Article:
Department of Anthropology, University of Michigan
Saturday All day, Plaza Level
Growth and development are the proximate mechanisms that result in adult form: as de Beer (1940: 98) put it, “phylogeny is but the result of modified ontogeny.” Understanding the evolution of human growth and development can provide insight into how unique aspects of human morphology and life history evolved. For example, a childhood of slow skeletal growth followed by an adolescent growth spurt arguably reflect humans’ cultural niche. But because fossil samples are small and fragmentary, it is difficult to tell when these traits evolved. Several studies have suggested that the relationship between skeletal and dental development – and therefore overall growth – in Pleistocene hominids was not like recent humans. These studies have been based on small fossil samples and rarely include a statistical test. Here I propose a resampling-based test of the hypothesis that the relationship between dental eruption and mandibular growth does not differ between cross-sectional samples of modern humans and Australopithecus robustus. Although A. robustus is not a direct human ancestor, its mandible has a relatively complete ontogenetic series, documenting variation within and across age groups from infant to adult. If the null hypothesis cannot be disproved for this sister taxon, there are implications for interpreting these variables in ancestral hominids. I discuss the relative merits of traditional statistics versus randomization-based methods for the study of growth in fossil samples, and suggest future avenues for understanding the evolution of human growth and development.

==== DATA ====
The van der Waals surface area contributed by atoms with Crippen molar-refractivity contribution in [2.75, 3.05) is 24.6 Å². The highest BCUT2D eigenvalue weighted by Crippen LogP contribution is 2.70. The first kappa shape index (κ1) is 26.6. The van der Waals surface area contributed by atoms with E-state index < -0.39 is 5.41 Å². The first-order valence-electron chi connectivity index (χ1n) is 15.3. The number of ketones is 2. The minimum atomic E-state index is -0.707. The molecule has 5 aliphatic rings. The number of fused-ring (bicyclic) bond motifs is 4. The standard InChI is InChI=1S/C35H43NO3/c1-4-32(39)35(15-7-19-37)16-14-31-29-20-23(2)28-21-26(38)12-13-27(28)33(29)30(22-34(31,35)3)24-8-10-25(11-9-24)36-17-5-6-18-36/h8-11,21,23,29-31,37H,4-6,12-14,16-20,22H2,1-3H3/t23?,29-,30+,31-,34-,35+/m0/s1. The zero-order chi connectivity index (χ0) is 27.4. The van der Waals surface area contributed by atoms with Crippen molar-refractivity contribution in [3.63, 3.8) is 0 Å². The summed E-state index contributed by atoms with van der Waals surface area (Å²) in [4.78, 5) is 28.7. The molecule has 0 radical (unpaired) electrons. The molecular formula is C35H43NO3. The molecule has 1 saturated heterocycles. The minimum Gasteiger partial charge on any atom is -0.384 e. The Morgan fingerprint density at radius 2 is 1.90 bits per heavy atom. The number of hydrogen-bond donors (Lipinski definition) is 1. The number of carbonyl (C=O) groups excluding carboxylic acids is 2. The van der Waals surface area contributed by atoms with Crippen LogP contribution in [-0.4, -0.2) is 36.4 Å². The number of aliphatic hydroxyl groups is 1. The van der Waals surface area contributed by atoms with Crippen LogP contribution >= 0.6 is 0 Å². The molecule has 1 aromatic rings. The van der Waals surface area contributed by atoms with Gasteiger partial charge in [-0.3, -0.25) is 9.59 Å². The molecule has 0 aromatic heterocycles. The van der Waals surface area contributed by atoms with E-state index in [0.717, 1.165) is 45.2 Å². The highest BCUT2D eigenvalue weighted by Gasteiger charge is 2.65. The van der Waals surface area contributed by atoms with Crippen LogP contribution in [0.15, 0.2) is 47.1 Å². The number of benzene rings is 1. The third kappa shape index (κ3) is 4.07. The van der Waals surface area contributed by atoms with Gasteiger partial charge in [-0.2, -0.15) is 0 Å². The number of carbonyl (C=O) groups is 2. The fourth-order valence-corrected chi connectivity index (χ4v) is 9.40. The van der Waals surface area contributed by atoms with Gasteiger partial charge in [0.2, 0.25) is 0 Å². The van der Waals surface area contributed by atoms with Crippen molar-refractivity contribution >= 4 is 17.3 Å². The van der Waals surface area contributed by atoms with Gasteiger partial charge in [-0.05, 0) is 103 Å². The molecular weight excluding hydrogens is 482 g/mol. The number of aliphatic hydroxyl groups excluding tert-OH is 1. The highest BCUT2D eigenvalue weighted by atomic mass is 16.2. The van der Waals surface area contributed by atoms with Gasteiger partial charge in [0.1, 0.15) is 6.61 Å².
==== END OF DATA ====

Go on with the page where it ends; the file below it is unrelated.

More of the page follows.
This research was supported by grants from the University of Michigan’s International Institute and African Studies Center.